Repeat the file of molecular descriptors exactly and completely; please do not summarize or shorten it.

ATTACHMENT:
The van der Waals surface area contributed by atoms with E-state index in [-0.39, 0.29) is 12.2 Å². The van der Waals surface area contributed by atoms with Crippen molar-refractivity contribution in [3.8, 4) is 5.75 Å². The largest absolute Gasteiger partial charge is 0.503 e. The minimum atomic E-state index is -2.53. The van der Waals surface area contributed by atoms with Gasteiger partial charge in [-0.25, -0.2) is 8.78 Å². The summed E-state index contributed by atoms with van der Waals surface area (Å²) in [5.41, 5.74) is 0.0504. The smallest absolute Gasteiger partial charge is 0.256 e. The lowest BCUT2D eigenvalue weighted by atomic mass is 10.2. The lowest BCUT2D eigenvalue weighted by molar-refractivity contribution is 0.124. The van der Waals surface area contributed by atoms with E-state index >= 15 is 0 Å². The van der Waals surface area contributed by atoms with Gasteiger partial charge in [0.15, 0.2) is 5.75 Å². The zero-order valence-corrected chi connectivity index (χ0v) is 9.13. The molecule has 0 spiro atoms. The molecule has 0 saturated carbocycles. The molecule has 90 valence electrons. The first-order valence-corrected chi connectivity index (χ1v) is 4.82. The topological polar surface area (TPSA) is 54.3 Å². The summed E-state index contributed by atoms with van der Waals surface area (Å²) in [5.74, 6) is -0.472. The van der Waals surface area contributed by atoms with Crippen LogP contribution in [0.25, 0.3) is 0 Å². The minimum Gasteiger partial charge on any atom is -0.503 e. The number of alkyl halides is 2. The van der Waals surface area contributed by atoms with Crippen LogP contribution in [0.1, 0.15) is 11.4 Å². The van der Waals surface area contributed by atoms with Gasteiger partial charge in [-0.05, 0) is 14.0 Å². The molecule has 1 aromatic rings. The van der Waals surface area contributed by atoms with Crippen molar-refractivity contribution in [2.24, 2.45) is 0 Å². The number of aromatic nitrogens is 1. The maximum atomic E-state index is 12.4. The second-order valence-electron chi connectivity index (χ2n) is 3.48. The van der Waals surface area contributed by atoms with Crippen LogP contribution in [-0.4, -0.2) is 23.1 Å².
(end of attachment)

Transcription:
The van der Waals surface area contributed by atoms with E-state index in [-0.39, 0.29) is 12.2 Å². The van der Waals surface area contributed by atoms with Crippen molar-refractivity contribution in [3.8, 4) is 5.75 Å². The largest absolute Gasteiger partial charge is 0.503 e. The minimum atomic E-state index is -2.53. The van der Waals surface area contributed by atoms with Gasteiger partial charge in [-0.25, -0.2) is 8.78 Å². The summed E-state index contributed by atoms with van der Waals surface area (Å²) in [5.41, 5.74) is 0.0504. The smallest absolute Gasteiger partial charge is 0.256 e. The lowest BCUT2D eigenvalue weighted by atomic mass is 10.2. The lowest BCUT2D eigenvalue weighted by molar-refractivity contribution is 0.124. The van der Waals surface area contributed by atoms with E-state index >= 15 is 0 Å². The van der Waals surface area contributed by atoms with Gasteiger partial charge in [0.15, 0.2) is 5.75 Å². The zero-order valence-corrected chi connectivity index (χ0v) is 9.13. The molecule has 0 spiro atoms. The molecule has 0 saturated carbocycles. The molecule has 90 valence electrons. The first-order valence-corrected chi connectivity index (χ1v) is 4.82. The topological polar surface area (TPSA) is 54.3 Å². The summed E-state index contributed by atoms with van der Waals surface area (Å²) in [5.74, 6) is -0.472. The van der Waals surface area contributed by atoms with Crippen LogP contribution in [0.25, 0.3) is 0 Å². The minimum Gasteiger partial charge on any atom is -0.503 e. The number of alkyl halides is 2. The van der Waals surface area contributed by atoms with Crippen LogP contribution in [0.1, 0.15) is 11.4 Å². The van der Waals surface area contributed by atoms with Gasteiger partial charge in [-0.05, 0) is 14.0 Å². The molecule has 1 aromatic rings. The van der Waals surface area contributed by atoms with Crippen molar-refractivity contribution in [2.24, 2.45) is 0 Å². The number of aromatic nitrogens is 1. The maximum atomic E-state index is 12.4. The second-order valence-electron chi connectivity index (χ2n) is 3.48. The van der Waals surface area contributed by atoms with Crippen LogP contribution in [-0.4, -0.2) is 23.1 Å².